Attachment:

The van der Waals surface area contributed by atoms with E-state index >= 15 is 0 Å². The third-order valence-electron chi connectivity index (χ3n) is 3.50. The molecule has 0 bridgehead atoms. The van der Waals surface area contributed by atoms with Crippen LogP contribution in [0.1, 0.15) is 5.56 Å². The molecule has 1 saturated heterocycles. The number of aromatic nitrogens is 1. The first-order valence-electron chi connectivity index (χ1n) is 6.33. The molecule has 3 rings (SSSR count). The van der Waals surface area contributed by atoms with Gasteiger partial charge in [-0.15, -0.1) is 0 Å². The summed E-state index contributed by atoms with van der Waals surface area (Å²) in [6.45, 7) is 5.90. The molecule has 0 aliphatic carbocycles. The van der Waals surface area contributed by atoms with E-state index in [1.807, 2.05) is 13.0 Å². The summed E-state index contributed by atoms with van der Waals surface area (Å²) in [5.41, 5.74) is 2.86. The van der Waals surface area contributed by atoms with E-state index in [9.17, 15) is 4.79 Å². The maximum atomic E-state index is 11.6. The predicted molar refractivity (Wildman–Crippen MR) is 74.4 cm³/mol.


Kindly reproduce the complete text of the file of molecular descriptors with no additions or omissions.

The van der Waals surface area contributed by atoms with E-state index >= 15 is 0 Å². The third-order valence-electron chi connectivity index (χ3n) is 3.50. The molecule has 0 bridgehead atoms. The van der Waals surface area contributed by atoms with Crippen LogP contribution in [0.1, 0.15) is 5.56 Å². The molecule has 1 saturated heterocycles. The number of aromatic nitrogens is 1. The first-order valence-electron chi connectivity index (χ1n) is 6.33. The molecule has 3 rings (SSSR count). The van der Waals surface area contributed by atoms with Gasteiger partial charge in [-0.15, -0.1) is 0 Å². The summed E-state index contributed by atoms with van der Waals surface area (Å²) in [6.45, 7) is 5.90. The molecule has 0 aliphatic carbocycles. The van der Waals surface area contributed by atoms with E-state index in [1.807, 2.05) is 13.0 Å². The summed E-state index contributed by atoms with van der Waals surface area (Å²) in [5.41, 5.74) is 2.86. The van der Waals surface area contributed by atoms with E-state index in [9.17, 15) is 4.79 Å². The maximum atomic E-state index is 11.6. The predicted molar refractivity (Wildman–Crippen MR) is 74.4 cm³/mol.